Where the TSI or surfacing material to be removed is 25 linear or 10 square feet or less , the evaluation required in paragraph (g)(6) of this section may be performed by a "qualified person", and may omit consideration of perimeter or clearance monitoring otherwise required.
Employees performing Class III jobs which involve the disturbance of TSI or surfacing ACM or PACM or where the employer does not demonstrate by a "negative exposure assessment" in compliance with paragraph (f)(2)(iii) of this section that the PELs will not be exceeded or where monitoring results show exceedances of the PEL, shall wear respirators which are selected, used and fitted pursuant to provisions of paragraph (h) of this section.
The employer may also comply by using an equivalent method which follows written procedures, which the employer demonstrates can achieve equivalent exposure reductions as do the two "preferred methods." Such demonstration must include monitoring data conducted under workplace conditions closely resembling the process, type of asbestos containing materials, control method, work practices and environmental conditions which the equivalent method will be used, or objective data, which document that under all reasonably foreseeable conditions of brake and clutch repair applications, the method results in exposures which are equivalent to the methods set out in Appendix L to this section.
During all Class II and III asbestos jobs where the employer does not produce a "negative exposure assessment".
General. The employer shall include asbestos in the program established to comply with the Hazard Communication Standard (HCS) (§ 1910.1200). The employer shall ensure that each employee has access to labels on containers of asbestos and safety data sheets, and is trained in accordance with the provisions of the HCS and paragraph (k)(9) of this section. The employer shall ensure that at least the following hazards are addressed: Cancer and lung effects.
CONTAINS ASBESTOS FIBERS
MAY CAUSE CANCER
CAUSES DAMAGE TO LUNGS
DO NOT BREATHE DUST
AVOID CREATING DUST
CONTAINS ASBESTOS FIBERS
AVOID CREATING DUST
CANCER AND LUNG DISEASE HAZARD
MAY CAUSE CANCER
CAUSES DAMAGE TO LUNGS
AUTHORIZED PERSONNEL ONLY
WEAR RESPIRATORY PROTECTION
AND PROTECTIVE CLOTHING IN THIS AREA
CANCER AND LUNG DISEASE HAZARD
AUTHORIZED PERSONNEL ONLY
RESPIRATORS AND PROTECTIVE CLOTHING ARE REQUIRED IN THIS AREA
For work with asbestos containing roofing materials, flooring materials, siding materials, ceiling tiles, or transite panels, training shall include at a minimum all the elements included in paragraph (k)(9)(viii) of this section and in addition, the specific work practices and engineering controls set forth in paragraph (g) of this section which specifically relate to that category. Such course shall include "hands-on" training and shall take at least 8 hours.
For Class II operations not involving the categories of material specified in paragraph (k)(9)(iv)(A) of this section, training shall be provided which shall include at a minimum all the elements included in paragraph (k)(9)(viii) of this section and in addition, the specific work practices and engineering controls set forth in paragraph (g) of this section which specifically relate to the category of material being removed, and shall include "hands-on" training in the work practices applicable to each category of material that the employee removes and each removal method that the employee uses.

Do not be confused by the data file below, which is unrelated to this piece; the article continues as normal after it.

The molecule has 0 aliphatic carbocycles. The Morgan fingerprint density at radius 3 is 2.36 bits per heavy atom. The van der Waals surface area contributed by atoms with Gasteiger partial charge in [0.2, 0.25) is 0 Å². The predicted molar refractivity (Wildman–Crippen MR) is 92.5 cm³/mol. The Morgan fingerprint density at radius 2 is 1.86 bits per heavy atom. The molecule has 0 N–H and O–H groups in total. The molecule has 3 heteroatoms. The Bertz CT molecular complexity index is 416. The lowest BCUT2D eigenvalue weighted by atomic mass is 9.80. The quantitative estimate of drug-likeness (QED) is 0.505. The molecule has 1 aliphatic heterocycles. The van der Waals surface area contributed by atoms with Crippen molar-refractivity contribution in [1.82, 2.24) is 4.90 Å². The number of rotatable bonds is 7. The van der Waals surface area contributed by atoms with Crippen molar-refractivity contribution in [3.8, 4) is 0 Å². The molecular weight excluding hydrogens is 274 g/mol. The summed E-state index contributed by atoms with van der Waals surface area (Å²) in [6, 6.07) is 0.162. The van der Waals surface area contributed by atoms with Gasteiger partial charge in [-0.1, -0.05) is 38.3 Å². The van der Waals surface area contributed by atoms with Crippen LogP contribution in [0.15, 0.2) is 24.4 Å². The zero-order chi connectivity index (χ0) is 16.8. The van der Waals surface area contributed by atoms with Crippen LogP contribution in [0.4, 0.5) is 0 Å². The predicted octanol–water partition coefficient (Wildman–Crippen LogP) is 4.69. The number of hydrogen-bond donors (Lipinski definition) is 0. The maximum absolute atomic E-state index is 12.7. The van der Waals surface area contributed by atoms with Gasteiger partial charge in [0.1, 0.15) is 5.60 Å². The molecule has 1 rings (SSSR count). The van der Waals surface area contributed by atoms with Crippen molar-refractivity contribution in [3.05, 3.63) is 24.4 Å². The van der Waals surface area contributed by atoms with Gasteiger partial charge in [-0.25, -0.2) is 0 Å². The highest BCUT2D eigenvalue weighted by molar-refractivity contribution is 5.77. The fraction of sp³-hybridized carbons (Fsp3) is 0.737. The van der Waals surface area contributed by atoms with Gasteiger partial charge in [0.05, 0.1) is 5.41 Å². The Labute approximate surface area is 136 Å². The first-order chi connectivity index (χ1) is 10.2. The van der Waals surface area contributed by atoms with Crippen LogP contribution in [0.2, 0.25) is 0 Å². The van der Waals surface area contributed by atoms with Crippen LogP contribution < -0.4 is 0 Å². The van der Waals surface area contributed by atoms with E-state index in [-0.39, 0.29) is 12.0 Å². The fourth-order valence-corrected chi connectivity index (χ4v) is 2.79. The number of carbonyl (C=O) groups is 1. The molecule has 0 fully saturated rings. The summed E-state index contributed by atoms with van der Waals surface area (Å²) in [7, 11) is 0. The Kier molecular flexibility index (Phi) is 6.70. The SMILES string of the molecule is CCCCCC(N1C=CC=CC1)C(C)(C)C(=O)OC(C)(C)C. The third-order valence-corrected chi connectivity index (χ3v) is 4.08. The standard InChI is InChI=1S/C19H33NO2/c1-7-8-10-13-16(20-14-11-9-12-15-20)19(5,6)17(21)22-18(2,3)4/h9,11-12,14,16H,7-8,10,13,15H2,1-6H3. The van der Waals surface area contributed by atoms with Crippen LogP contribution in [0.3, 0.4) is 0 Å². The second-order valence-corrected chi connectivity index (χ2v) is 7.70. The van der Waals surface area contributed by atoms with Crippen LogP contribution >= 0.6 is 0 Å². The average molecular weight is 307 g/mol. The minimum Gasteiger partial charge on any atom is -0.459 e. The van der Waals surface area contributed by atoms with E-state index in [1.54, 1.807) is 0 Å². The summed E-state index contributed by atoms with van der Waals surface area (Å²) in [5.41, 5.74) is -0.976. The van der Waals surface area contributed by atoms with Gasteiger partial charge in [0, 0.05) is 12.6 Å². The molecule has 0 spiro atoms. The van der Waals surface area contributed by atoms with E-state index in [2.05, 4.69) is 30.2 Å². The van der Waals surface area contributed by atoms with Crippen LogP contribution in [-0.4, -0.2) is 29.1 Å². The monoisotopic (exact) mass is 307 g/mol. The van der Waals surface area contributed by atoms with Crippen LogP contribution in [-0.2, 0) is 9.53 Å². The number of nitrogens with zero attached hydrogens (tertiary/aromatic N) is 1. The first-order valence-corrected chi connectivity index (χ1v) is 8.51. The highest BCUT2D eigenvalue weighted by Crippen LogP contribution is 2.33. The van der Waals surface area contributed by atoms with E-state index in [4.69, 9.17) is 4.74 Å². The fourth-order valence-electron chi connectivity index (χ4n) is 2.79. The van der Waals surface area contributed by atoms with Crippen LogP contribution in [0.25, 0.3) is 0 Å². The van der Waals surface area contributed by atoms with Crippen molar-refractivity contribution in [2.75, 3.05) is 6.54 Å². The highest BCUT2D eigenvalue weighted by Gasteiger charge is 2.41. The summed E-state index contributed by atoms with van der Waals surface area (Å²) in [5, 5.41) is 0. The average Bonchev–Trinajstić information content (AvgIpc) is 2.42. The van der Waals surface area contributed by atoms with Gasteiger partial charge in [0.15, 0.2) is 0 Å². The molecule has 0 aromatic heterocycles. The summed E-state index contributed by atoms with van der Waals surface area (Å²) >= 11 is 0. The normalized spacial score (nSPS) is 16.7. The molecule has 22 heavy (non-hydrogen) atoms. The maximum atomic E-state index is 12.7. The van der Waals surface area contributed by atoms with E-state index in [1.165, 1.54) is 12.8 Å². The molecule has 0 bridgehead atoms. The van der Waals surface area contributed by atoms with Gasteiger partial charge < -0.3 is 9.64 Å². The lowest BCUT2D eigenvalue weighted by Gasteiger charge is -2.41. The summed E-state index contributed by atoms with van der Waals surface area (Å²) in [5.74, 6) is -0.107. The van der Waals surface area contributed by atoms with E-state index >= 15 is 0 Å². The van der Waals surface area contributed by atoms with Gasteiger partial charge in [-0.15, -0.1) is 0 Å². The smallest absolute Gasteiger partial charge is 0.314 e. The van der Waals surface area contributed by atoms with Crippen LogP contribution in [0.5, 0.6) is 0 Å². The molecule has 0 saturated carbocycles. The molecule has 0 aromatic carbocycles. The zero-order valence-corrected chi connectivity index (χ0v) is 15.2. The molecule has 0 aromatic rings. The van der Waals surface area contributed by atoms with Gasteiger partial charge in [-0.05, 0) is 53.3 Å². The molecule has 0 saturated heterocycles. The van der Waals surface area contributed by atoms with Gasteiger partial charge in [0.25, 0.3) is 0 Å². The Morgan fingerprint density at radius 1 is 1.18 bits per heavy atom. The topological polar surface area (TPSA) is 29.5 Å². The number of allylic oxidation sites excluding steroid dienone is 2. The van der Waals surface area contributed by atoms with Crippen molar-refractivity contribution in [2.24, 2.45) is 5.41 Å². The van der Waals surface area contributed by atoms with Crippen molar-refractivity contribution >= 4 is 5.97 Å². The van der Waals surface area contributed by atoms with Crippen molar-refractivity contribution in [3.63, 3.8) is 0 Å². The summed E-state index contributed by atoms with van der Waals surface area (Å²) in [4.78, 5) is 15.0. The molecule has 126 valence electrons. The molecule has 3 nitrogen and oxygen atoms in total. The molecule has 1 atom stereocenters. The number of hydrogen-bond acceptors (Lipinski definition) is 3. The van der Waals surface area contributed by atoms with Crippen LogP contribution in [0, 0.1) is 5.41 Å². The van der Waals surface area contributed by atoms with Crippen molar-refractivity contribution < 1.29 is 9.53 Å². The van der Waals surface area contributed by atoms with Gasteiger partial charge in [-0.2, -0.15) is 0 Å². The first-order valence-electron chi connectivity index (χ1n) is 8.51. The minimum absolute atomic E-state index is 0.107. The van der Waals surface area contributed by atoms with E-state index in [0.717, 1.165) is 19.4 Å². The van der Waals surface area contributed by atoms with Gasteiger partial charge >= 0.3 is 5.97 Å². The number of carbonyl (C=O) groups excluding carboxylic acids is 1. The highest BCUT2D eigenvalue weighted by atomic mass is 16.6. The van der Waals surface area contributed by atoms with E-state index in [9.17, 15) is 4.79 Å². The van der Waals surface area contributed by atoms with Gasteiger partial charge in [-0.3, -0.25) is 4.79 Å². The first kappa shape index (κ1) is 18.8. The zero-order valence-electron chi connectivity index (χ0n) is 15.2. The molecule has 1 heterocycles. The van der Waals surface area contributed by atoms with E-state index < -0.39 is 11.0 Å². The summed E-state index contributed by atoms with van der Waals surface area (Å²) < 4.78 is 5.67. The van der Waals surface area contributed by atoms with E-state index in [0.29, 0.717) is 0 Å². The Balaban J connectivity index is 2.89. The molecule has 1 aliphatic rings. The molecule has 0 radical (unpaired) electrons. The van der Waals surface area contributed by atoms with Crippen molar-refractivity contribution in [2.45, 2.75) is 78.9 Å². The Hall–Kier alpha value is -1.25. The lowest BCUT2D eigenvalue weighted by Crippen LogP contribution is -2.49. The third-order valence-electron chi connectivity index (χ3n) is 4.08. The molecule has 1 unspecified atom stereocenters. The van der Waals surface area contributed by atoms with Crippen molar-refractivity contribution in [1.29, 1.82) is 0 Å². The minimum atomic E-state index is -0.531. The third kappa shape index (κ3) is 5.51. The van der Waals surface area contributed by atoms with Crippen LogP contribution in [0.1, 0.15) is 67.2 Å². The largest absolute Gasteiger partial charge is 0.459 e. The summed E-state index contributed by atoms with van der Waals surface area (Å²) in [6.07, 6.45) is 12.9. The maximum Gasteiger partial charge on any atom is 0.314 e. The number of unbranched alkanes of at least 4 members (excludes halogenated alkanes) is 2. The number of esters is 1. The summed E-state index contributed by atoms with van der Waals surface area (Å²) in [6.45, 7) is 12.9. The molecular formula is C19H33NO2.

Training for Class III employees shall be consistent with EPA requirements for training of local education agency maintenance and custodial staff as set forth at 40 CFR 763.92(a)(2). Such a course shall also include "hands-on" training and shall take at least 16 hours. Exception: For Class III operations for which the competent person determines that the EPA curriculum does not adequately cover the training needed to perform that activity, training shall include as a minimum all the elements included in paragraph (k)(9)(viii) of this section and in addition, the specific work practices and engineering controls set forth in paragraph (g) of this section which specifically relate to that activity, and shall include "hands-on" training in the work practices applicable to each category of material that the employee disturbs.
The nature of operations that could result in exposure to asbestos, the importance of necessary protective controls to minimize exposure including, as applicable, engineering controls, work practices, respirators, housekeeping procedures, hygiene facilities, protective clothing, decontamination procedures, emergency procedures, and waste disposal procedures, and any necessary instruction in the use of these controls and procedures; where Class III and IV work will be or is performed, the contents of EPA 20T-2003, "Managing Asbestos In-Place" July 1990 or its equivalent in content;
[58 FR 35553, July 1, 1993; 59 FR 40964, Aug. 10, 1994; 60 FR 9624 Feb. 21, 1995; 60 FR 33343, June 28, 1995; 60 FR 33972, June 29, 1995; 60 FR 36043, July 13, 1995; 60 FR 50411, Sept. 29, 1995; 61 5507, Feb. 13, 1996; 61 FR 43454, August 23, 1996; 63 FR 35137, June 29, 1998; 67 FR 44545, July 3, 2002; 70 FR 1143, Jan. 5, 2005; 71 FR 16674, April 3, 2006; 71 FR 50191, August 24, 2006; 73 FR 75587, Dec. 12, 2008; 76 FR 33610, July 8, 2011]